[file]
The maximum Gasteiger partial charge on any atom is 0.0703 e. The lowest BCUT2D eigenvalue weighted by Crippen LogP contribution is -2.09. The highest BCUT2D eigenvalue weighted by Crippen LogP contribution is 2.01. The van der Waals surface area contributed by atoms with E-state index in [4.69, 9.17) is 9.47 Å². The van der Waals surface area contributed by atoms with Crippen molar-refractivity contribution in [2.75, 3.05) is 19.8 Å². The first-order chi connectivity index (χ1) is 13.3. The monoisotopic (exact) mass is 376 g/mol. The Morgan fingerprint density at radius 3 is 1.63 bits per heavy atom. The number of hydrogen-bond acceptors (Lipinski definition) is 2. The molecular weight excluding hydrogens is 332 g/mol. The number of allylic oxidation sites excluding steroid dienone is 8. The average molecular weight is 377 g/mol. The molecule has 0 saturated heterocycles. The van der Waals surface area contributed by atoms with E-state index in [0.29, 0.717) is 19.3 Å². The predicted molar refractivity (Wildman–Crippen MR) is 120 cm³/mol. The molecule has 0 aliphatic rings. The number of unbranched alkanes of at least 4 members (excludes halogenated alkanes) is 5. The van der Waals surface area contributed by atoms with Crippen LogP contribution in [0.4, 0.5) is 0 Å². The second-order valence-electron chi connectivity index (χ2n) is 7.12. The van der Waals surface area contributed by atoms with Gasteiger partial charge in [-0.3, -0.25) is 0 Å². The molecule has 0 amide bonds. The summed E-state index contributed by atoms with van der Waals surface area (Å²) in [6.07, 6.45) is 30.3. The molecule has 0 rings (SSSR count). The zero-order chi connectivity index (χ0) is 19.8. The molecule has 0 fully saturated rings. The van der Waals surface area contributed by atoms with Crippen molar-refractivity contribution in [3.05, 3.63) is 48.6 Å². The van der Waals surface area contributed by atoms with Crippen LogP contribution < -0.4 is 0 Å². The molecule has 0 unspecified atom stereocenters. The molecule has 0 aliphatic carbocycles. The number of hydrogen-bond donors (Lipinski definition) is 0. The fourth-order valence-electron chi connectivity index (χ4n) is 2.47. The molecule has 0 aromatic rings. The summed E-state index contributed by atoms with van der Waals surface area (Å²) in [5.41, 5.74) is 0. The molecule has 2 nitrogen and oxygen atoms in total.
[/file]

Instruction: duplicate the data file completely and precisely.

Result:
The maximum Gasteiger partial charge on any atom is 0.0703 e. The lowest BCUT2D eigenvalue weighted by Crippen LogP contribution is -2.09. The highest BCUT2D eigenvalue weighted by Crippen LogP contribution is 2.01. The van der Waals surface area contributed by atoms with E-state index in [4.69, 9.17) is 9.47 Å². The van der Waals surface area contributed by atoms with Crippen molar-refractivity contribution in [2.75, 3.05) is 19.8 Å². The first-order chi connectivity index (χ1) is 13.3. The monoisotopic (exact) mass is 376 g/mol. The Morgan fingerprint density at radius 3 is 1.63 bits per heavy atom. The number of hydrogen-bond acceptors (Lipinski definition) is 2. The molecular weight excluding hydrogens is 332 g/mol. The number of allylic oxidation sites excluding steroid dienone is 8. The average molecular weight is 377 g/mol. The molecule has 0 saturated heterocycles. The van der Waals surface area contributed by atoms with E-state index in [0.29, 0.717) is 19.3 Å². The predicted molar refractivity (Wildman–Crippen MR) is 120 cm³/mol. The molecule has 0 aliphatic rings. The number of unbranched alkanes of at least 4 members (excludes halogenated alkanes) is 5. The van der Waals surface area contributed by atoms with Crippen LogP contribution in [0.4, 0.5) is 0 Å². The second-order valence-electron chi connectivity index (χ2n) is 7.12. The van der Waals surface area contributed by atoms with Gasteiger partial charge in [-0.3, -0.25) is 0 Å². The molecule has 0 amide bonds. The summed E-state index contributed by atoms with van der Waals surface area (Å²) in [6.07, 6.45) is 30.3. The molecule has 0 rings (SSSR count). The zero-order chi connectivity index (χ0) is 19.8. The molecule has 0 fully saturated rings. The van der Waals surface area contributed by atoms with Crippen molar-refractivity contribution in [3.05, 3.63) is 48.6 Å². The van der Waals surface area contributed by atoms with Crippen LogP contribution < -0.4 is 0 Å². The molecule has 0 unspecified atom stereocenters. The molecule has 0 aliphatic carbocycles. The number of hydrogen-bond donors (Lipinski definition) is 0. The fourth-order valence-electron chi connectivity index (χ4n) is 2.47. The molecule has 0 aromatic rings. The summed E-state index contributed by atoms with van der Waals surface area (Å²) in [5.41, 5.74) is 0. The molecule has 2 nitrogen and oxygen atoms in total.